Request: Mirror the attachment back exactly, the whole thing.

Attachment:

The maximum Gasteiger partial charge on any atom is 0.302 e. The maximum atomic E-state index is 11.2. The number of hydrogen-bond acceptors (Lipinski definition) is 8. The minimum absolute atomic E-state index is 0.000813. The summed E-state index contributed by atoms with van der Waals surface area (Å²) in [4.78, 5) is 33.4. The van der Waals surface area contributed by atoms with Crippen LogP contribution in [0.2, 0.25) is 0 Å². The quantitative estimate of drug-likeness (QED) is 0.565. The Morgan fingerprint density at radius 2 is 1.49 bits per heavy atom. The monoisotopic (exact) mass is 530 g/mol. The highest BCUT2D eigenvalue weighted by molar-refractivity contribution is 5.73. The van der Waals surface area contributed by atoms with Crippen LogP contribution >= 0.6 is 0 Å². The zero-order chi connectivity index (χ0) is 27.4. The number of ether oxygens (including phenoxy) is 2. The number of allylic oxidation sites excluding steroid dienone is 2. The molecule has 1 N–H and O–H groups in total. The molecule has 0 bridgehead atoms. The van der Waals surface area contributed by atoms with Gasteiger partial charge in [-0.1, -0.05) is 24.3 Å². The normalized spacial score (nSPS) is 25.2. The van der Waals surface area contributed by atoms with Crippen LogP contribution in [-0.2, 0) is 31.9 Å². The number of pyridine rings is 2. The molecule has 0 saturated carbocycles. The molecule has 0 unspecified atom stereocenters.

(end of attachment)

The maximum Gasteiger partial charge on any atom is 0.302 e. The maximum atomic E-state index is 11.2. The number of hydrogen-bond acceptors (Lipinski definition) is 8. The minimum absolute atomic E-state index is 0.000813. The summed E-state index contributed by atoms with van der Waals surface area (Å²) in [4.78, 5) is 33.4. The van der Waals surface area contributed by atoms with Crippen LogP contribution in [0.2, 0.25) is 0 Å². The quantitative estimate of drug-likeness (QED) is 0.565. The Morgan fingerprint density at radius 2 is 1.49 bits per heavy atom. The monoisotopic (exact) mass is 530 g/mol. The highest BCUT2D eigenvalue weighted by molar-refractivity contribution is 5.73. The van der Waals surface area contributed by atoms with Crippen LogP contribution >= 0.6 is 0 Å². The zero-order chi connectivity index (χ0) is 27.4. The number of ether oxygens (including phenoxy) is 2. The number of allylic oxidation sites excluding steroid dienone is 2. The molecule has 1 N–H and O–H groups in total. The molecule has 0 bridgehead atoms. The van der Waals surface area contributed by atoms with Gasteiger partial charge in [-0.1, -0.05) is 24.3 Å². The normalized spacial score (nSPS) is 25.2. The van der Waals surface area contributed by atoms with Crippen LogP contribution in [-0.2, 0) is 31.9 Å². The number of pyridine rings is 2. The molecule has 0 saturated carbocycles. The molecule has 0 unspecified atom stereocenters.